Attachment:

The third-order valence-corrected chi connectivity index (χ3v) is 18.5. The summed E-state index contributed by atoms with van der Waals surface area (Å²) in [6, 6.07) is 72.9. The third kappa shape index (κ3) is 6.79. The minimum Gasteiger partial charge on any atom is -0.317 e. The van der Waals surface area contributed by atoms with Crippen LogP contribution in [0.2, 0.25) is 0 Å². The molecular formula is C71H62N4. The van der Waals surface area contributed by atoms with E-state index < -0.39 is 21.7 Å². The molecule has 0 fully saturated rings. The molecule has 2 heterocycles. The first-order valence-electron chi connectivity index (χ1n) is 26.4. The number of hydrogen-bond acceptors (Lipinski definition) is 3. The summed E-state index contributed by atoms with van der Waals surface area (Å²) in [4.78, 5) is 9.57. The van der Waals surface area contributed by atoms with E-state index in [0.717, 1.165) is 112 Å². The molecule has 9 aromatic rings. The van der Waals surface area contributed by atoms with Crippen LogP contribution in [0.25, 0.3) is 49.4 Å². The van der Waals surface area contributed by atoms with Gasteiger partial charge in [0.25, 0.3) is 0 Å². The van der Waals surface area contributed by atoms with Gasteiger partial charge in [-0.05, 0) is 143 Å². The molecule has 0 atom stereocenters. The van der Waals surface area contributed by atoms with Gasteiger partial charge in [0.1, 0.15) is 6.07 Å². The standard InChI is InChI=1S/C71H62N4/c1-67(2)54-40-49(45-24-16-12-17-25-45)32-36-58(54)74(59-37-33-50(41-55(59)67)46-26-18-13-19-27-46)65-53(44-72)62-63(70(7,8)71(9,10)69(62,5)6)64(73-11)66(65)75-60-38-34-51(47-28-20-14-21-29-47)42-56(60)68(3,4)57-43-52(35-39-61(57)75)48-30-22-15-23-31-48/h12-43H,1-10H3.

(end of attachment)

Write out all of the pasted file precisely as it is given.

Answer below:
The third-order valence-corrected chi connectivity index (χ3v) is 18.5. The summed E-state index contributed by atoms with van der Waals surface area (Å²) in [6, 6.07) is 72.9. The third kappa shape index (κ3) is 6.79. The minimum Gasteiger partial charge on any atom is -0.317 e. The van der Waals surface area contributed by atoms with Crippen LogP contribution in [0.2, 0.25) is 0 Å². The molecular formula is C71H62N4. The van der Waals surface area contributed by atoms with E-state index < -0.39 is 21.7 Å². The molecule has 0 fully saturated rings. The molecule has 2 heterocycles. The first-order valence-electron chi connectivity index (χ1n) is 26.4. The number of hydrogen-bond acceptors (Lipinski definition) is 3. The summed E-state index contributed by atoms with van der Waals surface area (Å²) in [4.78, 5) is 9.57. The van der Waals surface area contributed by atoms with E-state index in [0.717, 1.165) is 112 Å². The molecule has 9 aromatic rings. The van der Waals surface area contributed by atoms with Crippen LogP contribution in [0.25, 0.3) is 49.4 Å². The van der Waals surface area contributed by atoms with Gasteiger partial charge in [0.25, 0.3) is 0 Å². The van der Waals surface area contributed by atoms with Gasteiger partial charge in [-0.05, 0) is 143 Å². The molecule has 0 atom stereocenters. The van der Waals surface area contributed by atoms with Gasteiger partial charge in [0.1, 0.15) is 6.07 Å². The standard InChI is InChI=1S/C71H62N4/c1-67(2)54-40-49(45-24-16-12-17-25-45)32-36-58(54)74(59-37-33-50(41-55(59)67)46-26-18-13-19-27-46)65-53(44-72)62-63(70(7,8)71(9,10)69(62,5)6)64(73-11)66(65)75-60-38-34-51(47-28-20-14-21-29-47)42-56(60)68(3,4)57-43-52(35-39-61(57)75)48-30-22-15-23-31-48/h12-43H,1-10H3.